BRUSSELS - European Parliament has adopted a directive that aims to improve copyright collective management organizations and facilitate cross-border online music licensing.
CINCINNATI (CN) - Several free-speech groups have gotten behind Thedirty.com's as it appeals a jury decision finding it liable for defaming an NFL cheerleader.
(CN) - Stan Lee Media has entered the fray to help a regional theater nestled in Pennsylvania's Amish country fend off Disney's copyright claims.
(CN) - Taking its cue from the Supreme Court, the 9th Circuit on Monday reversed an order restricting when tribute bands can use The Platters name, saying the likelihood of irreparable harm must be established, not presumed.
WASHINGTON (CN) - A federal judge's unique attempt to match class counsel with class composition is questionable but not fit for Supreme Court review, one justice said Monday.
WASHINGTON (CN) - A settlement over Facebook's advertising program Beacon does not present an ideal vehicle to consider the fundamental concerns associated with cy pres awards in class actions, Supreme Court Chief Justice John Roberts said Monday.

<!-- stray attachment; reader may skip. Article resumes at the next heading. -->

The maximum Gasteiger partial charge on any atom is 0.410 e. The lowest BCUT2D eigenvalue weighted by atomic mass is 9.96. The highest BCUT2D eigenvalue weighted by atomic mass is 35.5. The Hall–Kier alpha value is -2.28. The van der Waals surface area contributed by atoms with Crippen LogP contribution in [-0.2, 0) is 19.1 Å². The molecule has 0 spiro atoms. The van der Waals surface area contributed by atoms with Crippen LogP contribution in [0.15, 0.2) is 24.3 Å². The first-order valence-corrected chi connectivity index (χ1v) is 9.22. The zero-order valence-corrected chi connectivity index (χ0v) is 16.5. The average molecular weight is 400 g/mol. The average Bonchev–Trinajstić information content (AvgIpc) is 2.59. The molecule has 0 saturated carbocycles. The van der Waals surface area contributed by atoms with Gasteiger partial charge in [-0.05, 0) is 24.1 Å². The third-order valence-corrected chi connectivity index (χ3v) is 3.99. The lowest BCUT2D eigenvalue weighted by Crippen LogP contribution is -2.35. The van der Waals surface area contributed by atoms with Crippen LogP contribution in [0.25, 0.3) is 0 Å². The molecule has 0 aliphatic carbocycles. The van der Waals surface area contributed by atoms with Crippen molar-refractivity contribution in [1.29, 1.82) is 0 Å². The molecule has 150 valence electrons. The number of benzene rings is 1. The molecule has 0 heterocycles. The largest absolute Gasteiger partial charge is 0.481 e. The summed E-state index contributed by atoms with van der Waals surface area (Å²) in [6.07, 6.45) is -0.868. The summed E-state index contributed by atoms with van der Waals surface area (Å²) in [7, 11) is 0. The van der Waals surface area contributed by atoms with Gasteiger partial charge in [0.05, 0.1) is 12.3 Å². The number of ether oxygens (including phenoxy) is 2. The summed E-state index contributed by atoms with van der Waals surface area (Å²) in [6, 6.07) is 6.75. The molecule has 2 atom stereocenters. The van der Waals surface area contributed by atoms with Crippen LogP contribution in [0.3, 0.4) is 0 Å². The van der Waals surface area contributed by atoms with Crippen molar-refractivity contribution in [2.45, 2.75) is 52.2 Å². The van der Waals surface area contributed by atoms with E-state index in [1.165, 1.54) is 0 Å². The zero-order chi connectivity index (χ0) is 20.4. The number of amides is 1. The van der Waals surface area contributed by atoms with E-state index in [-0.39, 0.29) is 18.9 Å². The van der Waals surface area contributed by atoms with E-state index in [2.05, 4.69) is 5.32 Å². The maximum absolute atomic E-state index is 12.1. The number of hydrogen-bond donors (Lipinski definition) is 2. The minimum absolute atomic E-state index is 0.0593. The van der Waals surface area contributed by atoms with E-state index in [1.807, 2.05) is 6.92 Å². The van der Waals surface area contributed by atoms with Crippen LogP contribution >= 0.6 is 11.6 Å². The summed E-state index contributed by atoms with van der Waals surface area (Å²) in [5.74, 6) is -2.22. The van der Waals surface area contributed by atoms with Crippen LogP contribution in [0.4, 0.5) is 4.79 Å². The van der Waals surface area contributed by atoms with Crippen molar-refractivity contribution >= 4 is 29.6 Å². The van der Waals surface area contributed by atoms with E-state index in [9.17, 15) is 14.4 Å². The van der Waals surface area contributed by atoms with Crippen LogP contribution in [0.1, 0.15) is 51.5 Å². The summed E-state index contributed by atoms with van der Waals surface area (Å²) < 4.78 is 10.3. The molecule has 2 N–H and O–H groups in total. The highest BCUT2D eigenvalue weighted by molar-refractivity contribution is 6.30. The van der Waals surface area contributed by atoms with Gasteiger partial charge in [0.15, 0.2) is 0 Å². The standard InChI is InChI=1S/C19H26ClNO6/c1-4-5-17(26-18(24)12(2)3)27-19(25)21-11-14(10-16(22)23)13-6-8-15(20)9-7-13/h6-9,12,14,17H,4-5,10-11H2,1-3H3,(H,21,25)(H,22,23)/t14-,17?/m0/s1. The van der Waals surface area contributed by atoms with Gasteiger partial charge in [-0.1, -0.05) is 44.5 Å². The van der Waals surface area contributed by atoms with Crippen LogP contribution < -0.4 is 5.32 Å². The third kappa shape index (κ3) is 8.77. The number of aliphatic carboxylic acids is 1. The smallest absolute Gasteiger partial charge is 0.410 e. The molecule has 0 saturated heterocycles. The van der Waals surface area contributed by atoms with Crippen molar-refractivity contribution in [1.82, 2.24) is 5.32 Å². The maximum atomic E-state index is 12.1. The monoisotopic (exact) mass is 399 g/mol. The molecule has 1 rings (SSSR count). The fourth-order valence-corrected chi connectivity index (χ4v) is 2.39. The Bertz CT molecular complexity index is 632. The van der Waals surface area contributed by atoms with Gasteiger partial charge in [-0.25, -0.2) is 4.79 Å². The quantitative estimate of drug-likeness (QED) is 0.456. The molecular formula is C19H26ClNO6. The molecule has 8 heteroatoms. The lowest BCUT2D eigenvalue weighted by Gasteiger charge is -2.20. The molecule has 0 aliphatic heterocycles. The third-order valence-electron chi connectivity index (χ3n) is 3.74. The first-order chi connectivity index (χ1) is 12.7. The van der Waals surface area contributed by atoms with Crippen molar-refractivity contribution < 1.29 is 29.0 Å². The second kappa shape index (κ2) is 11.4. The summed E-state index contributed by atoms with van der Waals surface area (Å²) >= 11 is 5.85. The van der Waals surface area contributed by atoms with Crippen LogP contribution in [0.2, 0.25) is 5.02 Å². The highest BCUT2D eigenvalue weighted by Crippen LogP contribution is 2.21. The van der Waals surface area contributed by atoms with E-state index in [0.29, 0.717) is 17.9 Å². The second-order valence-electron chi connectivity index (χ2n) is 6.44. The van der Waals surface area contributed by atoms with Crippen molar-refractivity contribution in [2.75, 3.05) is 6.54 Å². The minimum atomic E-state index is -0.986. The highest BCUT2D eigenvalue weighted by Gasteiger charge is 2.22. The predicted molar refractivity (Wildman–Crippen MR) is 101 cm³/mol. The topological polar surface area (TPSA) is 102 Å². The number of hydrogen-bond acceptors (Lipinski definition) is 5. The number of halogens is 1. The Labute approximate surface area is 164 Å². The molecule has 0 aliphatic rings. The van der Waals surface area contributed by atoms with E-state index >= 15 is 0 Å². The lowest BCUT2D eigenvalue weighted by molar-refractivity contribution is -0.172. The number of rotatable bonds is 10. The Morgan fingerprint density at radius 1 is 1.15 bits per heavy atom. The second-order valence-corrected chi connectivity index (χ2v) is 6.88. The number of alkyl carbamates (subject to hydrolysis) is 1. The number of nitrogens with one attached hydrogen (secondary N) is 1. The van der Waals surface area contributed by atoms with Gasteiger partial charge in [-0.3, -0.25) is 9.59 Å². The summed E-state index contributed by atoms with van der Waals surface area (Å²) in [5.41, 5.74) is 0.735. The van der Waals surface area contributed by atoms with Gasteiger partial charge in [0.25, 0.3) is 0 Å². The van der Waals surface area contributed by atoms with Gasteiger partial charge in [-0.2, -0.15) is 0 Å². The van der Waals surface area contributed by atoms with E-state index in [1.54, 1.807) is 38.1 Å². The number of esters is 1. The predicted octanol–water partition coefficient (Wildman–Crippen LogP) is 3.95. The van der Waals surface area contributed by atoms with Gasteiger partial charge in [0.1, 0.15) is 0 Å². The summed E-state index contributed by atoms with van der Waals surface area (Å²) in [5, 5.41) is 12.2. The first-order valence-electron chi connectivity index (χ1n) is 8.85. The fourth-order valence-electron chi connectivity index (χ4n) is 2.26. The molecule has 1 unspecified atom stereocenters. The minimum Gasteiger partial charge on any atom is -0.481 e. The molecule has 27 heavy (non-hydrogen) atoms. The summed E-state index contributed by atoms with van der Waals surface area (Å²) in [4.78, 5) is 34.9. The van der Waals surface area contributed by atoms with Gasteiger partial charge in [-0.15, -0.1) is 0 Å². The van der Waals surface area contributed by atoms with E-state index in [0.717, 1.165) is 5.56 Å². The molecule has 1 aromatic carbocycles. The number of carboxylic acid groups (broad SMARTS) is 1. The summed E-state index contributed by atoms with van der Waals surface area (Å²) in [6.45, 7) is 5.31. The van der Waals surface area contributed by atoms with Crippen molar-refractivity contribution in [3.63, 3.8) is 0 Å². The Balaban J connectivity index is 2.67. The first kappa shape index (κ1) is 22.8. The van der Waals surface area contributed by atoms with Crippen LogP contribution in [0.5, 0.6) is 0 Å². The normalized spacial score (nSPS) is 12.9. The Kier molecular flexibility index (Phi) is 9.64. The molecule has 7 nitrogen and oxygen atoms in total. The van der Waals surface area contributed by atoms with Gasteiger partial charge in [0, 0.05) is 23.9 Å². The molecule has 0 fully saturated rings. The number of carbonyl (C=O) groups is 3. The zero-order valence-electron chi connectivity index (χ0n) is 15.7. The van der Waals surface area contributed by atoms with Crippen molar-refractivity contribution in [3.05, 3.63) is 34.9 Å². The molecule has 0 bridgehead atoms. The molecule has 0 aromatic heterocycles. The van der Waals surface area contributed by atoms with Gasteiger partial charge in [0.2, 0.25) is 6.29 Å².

(CN) - Teri Woods, reportedly the first writer to put the urban fiction genre on The New York Times bestseller list, cannot sue over bootleg copies of her novels, a federal judge ruled.
(CN) - The movie producer behind the Matthew McConaughey movie "Sahara" cannot pursue fraud claims against the publishers of the book on which the script was based, a Colorado Supreme Court judge ruled.
(CN) - Former members of hardcore punk band Black Flag can continue touring under the name "Flag" for now and use a four-bar logo that bears some similarity to the Black Flag logo, a federal judge ruled.
LOS ANGELES (CN) - An independent filmmaker sued Tom Sizemore, claiming the actor reneged on an agreement to play a CIA agent in a sci-fi movie called "Caller ID" - though the actor's manager claims Sizemore never agreed to anything, and that his signature was forged.